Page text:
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As Monzo’s Annual Losses Show, the Gaps Between Challenger Banks are Beginning to Widen

If Monzo and Revolut’s annual results have shown one thing this week, it is the importance for these, and other challenger banks, to develop more lucrative revenue streams. At Revolut, revenue is up but losses have tripled. At Monzo, similarly, revenue is up and customers have nearly doubled their deposits with the bank. Yet, still, losses have doubled to £115m.

Clearly, the problem, faced by all challengers, was how to generate more income. The solution? Its paid-for account, Monzo Plus, was pulled out of early retirement and sent into the fray.

It is an optimistic move because, for the most part, the challenger banks have always struggled to change consumer behaviour and entice the public to pay for banking services. 

What is Monzo Plus?

Monzo Plus is a paid-for account which was closed last September after just five months. This July, though, it was resurrected. This time there’s no talk of water bottles and merchandise but rather a focus on the benefits. These include 1% interest on balances up to £2000, a holographic card, discounts with partner brands, one free deposit per month and £400 of free ATM withdrawals abroad per 30 days.

Last September Monzo was apologising and refunding money to customers. Now, ten months later, it reckons these, and a few other features of a Plus account, will convince them to pay £5 a month. 

Revolut and Monese bid for travellers

This relaunch of Monzo Plus will pitch the bank directly against Revolut, the challenger synonymous with the drive to get customers to pay for banking.

Its Premium and Metal accounts cost £6.99 and £12.99 per month. Both are aimed at the travelling customer offering £400 and £800 of withdrawals from ATMs overseas each month, respectively. Each also offers pre-booked access to airport lounges, overseas medical and travel delay insurance with metal adding 0.1% cashback on spending as well as the eponymous metal debit card.

It is a similar story at Monese with its Classic and Premium options at £5.95 and £14.95 respectively. Classic offers up to £9000 per month of spending abroad for free, while Premium removes this cap. Classic offers overseas transfers free between Monese users with a 0.5% charge for non-Monese customers. Premium offers free overseas transfers.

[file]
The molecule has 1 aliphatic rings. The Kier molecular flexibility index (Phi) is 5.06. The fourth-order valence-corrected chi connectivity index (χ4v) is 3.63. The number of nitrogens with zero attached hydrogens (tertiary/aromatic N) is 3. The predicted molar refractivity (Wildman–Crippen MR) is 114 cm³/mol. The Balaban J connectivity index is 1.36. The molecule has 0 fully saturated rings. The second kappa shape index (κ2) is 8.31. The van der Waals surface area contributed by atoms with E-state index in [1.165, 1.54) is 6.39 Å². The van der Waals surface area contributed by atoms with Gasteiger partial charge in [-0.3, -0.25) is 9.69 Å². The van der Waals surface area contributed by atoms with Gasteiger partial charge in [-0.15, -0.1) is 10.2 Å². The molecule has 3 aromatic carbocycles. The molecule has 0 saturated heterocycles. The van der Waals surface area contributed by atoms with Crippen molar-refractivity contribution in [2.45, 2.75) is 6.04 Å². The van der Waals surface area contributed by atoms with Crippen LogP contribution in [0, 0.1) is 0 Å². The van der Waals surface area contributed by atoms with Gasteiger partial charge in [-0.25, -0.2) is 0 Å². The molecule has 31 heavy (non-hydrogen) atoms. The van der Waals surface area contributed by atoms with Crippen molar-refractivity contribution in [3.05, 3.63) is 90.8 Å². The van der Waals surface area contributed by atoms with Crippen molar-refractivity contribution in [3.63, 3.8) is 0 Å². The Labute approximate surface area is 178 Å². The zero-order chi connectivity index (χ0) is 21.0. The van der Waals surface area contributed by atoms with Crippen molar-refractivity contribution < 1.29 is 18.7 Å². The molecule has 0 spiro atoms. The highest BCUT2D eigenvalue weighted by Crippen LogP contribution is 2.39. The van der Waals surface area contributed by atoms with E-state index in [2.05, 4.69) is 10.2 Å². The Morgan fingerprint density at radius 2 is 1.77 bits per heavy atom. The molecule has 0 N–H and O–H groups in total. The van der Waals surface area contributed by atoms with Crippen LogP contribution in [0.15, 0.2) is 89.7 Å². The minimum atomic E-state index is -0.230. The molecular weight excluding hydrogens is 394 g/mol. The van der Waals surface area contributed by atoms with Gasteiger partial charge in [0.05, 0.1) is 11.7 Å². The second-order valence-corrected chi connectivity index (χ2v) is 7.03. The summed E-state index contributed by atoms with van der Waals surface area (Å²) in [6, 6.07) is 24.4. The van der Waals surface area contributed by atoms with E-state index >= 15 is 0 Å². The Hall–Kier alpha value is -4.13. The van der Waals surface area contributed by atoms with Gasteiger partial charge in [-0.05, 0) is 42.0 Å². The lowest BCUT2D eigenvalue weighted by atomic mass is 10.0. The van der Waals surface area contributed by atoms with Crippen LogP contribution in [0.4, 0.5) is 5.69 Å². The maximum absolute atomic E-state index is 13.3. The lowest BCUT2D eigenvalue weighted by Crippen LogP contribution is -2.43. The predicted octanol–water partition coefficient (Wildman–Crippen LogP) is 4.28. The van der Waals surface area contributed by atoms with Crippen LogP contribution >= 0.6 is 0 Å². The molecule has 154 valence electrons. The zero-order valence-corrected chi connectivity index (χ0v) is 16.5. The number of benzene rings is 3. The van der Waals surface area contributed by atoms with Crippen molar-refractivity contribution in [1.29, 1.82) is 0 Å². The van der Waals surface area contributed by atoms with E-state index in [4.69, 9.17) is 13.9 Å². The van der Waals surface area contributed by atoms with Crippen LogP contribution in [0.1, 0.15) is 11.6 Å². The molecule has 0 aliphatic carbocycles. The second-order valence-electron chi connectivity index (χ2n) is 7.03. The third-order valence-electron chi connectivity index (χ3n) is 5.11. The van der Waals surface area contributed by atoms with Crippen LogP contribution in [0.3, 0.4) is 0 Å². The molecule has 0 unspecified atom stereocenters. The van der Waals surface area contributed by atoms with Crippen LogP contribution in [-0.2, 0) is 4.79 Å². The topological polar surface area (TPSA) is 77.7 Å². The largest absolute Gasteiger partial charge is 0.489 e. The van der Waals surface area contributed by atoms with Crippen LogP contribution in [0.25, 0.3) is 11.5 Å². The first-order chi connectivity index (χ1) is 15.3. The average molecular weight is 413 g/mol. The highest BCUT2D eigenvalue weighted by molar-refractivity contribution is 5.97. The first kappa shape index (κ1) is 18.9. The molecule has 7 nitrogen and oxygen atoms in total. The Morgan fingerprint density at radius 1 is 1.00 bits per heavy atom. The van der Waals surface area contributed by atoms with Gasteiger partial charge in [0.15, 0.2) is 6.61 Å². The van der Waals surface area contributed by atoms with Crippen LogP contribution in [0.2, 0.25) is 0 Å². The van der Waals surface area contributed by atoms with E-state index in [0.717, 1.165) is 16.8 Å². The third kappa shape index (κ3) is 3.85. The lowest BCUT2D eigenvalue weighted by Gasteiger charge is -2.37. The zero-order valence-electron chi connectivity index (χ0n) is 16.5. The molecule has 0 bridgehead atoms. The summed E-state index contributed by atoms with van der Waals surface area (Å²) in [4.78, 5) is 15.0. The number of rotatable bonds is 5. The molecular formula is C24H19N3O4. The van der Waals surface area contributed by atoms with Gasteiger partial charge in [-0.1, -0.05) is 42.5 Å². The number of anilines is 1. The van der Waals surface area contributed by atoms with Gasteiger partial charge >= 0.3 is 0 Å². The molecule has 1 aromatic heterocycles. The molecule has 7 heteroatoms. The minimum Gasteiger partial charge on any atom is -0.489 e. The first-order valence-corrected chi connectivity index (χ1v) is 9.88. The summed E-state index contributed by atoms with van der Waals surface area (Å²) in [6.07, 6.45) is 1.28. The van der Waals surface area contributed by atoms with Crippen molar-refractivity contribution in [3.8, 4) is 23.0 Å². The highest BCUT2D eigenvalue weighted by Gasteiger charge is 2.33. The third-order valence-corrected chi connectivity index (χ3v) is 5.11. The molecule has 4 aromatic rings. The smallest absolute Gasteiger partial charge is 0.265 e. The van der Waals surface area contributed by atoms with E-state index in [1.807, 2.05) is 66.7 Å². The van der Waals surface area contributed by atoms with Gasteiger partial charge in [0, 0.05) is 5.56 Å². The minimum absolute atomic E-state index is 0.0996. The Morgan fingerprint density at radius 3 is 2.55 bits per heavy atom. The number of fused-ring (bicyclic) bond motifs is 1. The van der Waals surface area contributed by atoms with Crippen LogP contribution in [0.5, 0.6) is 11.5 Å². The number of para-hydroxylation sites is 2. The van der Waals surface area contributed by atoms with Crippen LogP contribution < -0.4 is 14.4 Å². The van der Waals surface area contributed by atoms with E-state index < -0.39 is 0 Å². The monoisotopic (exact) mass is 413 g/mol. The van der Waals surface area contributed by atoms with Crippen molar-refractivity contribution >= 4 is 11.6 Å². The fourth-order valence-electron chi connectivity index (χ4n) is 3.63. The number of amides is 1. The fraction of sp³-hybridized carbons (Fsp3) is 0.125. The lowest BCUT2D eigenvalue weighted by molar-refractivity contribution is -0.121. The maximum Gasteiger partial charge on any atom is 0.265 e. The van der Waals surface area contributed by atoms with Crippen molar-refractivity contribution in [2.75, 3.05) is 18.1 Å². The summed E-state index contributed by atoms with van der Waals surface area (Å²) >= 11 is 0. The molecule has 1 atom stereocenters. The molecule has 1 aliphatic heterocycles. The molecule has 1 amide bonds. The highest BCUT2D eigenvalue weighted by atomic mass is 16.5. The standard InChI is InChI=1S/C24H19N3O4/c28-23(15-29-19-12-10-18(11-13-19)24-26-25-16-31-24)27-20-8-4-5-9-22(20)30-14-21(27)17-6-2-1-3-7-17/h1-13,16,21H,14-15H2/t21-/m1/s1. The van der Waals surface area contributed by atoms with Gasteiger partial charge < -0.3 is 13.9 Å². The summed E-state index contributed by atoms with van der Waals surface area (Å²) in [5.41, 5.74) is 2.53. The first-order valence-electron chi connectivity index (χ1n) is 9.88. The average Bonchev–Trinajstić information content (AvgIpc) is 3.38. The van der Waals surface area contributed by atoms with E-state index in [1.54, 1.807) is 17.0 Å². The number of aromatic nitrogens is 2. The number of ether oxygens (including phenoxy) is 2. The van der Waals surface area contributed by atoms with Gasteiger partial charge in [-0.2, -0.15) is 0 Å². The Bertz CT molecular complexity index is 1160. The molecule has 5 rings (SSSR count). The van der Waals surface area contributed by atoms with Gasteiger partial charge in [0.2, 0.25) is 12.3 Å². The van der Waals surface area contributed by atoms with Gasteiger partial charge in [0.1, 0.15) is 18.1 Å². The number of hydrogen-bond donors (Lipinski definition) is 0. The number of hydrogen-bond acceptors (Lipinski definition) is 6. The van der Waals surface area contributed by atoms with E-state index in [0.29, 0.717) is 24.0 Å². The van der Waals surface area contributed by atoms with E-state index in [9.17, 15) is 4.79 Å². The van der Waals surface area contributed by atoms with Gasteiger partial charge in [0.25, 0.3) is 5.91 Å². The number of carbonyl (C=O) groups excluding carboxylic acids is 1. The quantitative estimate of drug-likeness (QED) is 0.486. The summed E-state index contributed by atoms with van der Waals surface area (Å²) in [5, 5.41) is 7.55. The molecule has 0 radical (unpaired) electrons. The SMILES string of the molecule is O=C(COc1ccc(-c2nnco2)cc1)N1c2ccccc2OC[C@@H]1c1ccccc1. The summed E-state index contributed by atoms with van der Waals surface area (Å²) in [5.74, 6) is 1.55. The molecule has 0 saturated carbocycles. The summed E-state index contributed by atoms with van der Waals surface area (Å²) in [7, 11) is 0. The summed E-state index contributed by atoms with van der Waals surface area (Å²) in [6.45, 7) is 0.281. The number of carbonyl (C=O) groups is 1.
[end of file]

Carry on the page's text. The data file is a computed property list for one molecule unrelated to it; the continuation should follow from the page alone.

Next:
Will people pay for travel features?

The sweet spot for both these banks is people who travel regularly and so want access to travel lounges as well as a generous allowance for ATM withdrawals overseas. 

The rather obvious problem here is the COVID-19 global pandemic. Attempting to lure in new customers with travel deals seems a harder sale as international travel plans are being largely put on the back burner.  

It is worth noting that even a year ago, pre-COVID, just 5% of Revolut’s customers were estimated, by GlobalWebIndex, to be paying for a monthly fee for an account. 

Is a paid-for account viable?

It may come as little surprise to hear, then, that Starling has not yet launched a paid-for account. Instead, when speaking to The Fintech Times at the end of June, the bank confirmed it is concentrating on lending. It is the only challenger to be registered for CBILS and Bounce Back loans aimed to help large and small businesses survive the COVID lockdown.

The bank, which makes a major point of listing ‘no fees’ as the top reason for banking with it, is also concentrating on everyday business and personal loans, as well as agreed overdrafts.

Likewise, Tandem and Atom are also concentrating on savings accounts and loans rather than trying to entice customers to subscribe to a current account with extra features. 

It will be interesting to see next year, on the release of Monzo’s next annual figures, if the Plus account manages to last more than five months this time. Most revealing will be what proportion of customers are choosing to pay £5 a month for a different card and a selection of extra features.

The history on convincing UK banking customers to subscribe to a service has yet to gain much traction in a country where free banking has been taken for granted for generations. 




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